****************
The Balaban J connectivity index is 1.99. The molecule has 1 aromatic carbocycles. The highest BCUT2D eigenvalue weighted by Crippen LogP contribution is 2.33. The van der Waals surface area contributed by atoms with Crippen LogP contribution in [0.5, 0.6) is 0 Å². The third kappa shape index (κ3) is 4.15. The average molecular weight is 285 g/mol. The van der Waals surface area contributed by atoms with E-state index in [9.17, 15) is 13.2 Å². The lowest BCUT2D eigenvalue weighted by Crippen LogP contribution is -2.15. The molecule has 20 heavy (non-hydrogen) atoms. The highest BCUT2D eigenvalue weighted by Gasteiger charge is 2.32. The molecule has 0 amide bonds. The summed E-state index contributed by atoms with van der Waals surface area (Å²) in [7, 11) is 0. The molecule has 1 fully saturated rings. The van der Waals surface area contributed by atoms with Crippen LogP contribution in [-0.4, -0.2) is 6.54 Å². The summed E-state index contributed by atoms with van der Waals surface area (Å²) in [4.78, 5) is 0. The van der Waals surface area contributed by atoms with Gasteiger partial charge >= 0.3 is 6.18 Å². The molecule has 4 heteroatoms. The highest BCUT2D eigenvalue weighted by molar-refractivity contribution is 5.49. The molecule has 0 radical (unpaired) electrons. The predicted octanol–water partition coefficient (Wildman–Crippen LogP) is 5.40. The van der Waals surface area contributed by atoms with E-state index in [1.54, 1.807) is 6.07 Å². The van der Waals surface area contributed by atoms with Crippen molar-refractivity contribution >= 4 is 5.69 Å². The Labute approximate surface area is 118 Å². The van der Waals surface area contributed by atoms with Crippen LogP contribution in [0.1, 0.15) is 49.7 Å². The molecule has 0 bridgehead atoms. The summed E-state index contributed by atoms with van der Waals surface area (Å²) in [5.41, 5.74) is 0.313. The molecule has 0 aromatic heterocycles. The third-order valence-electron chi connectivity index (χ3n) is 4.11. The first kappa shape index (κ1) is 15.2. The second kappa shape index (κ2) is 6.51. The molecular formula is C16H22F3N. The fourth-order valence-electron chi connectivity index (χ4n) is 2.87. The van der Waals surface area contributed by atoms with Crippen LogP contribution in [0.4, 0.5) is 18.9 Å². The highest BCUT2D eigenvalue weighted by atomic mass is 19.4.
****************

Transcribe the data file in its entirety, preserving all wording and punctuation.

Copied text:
The Balaban J connectivity index is 1.99. The molecule has 1 aromatic carbocycles. The highest BCUT2D eigenvalue weighted by Crippen LogP contribution is 2.33. The van der Waals surface area contributed by atoms with Crippen LogP contribution in [0.5, 0.6) is 0 Å². The third kappa shape index (κ3) is 4.15. The average molecular weight is 285 g/mol. The van der Waals surface area contributed by atoms with E-state index in [9.17, 15) is 13.2 Å². The lowest BCUT2D eigenvalue weighted by Crippen LogP contribution is -2.15. The molecule has 20 heavy (non-hydrogen) atoms. The highest BCUT2D eigenvalue weighted by Gasteiger charge is 2.32. The molecule has 0 amide bonds. The summed E-state index contributed by atoms with van der Waals surface area (Å²) in [7, 11) is 0. The molecule has 1 fully saturated rings. The van der Waals surface area contributed by atoms with Crippen LogP contribution in [-0.4, -0.2) is 6.54 Å². The summed E-state index contributed by atoms with van der Waals surface area (Å²) in [4.78, 5) is 0. The van der Waals surface area contributed by atoms with Gasteiger partial charge >= 0.3 is 6.18 Å². The molecule has 4 heteroatoms. The highest BCUT2D eigenvalue weighted by molar-refractivity contribution is 5.49. The molecule has 0 radical (unpaired) electrons. The predicted octanol–water partition coefficient (Wildman–Crippen LogP) is 5.40. The van der Waals surface area contributed by atoms with E-state index in [1.54, 1.807) is 6.07 Å². The van der Waals surface area contributed by atoms with Crippen molar-refractivity contribution >= 4 is 5.69 Å². The Labute approximate surface area is 118 Å². The van der Waals surface area contributed by atoms with Crippen LogP contribution in [0.1, 0.15) is 49.7 Å². The molecule has 0 bridgehead atoms. The summed E-state index contributed by atoms with van der Waals surface area (Å²) in [5.41, 5.74) is 0.313. The molecule has 0 aromatic heterocycles. The third-order valence-electron chi connectivity index (χ3n) is 4.11. The first kappa shape index (κ1) is 15.2. The second kappa shape index (κ2) is 6.51. The molecular formula is C16H22F3N. The fourth-order valence-electron chi connectivity index (χ4n) is 2.87. The van der Waals surface area contributed by atoms with Crippen LogP contribution in [0.4, 0.5) is 18.9 Å². The highest BCUT2D eigenvalue weighted by atomic mass is 19.4.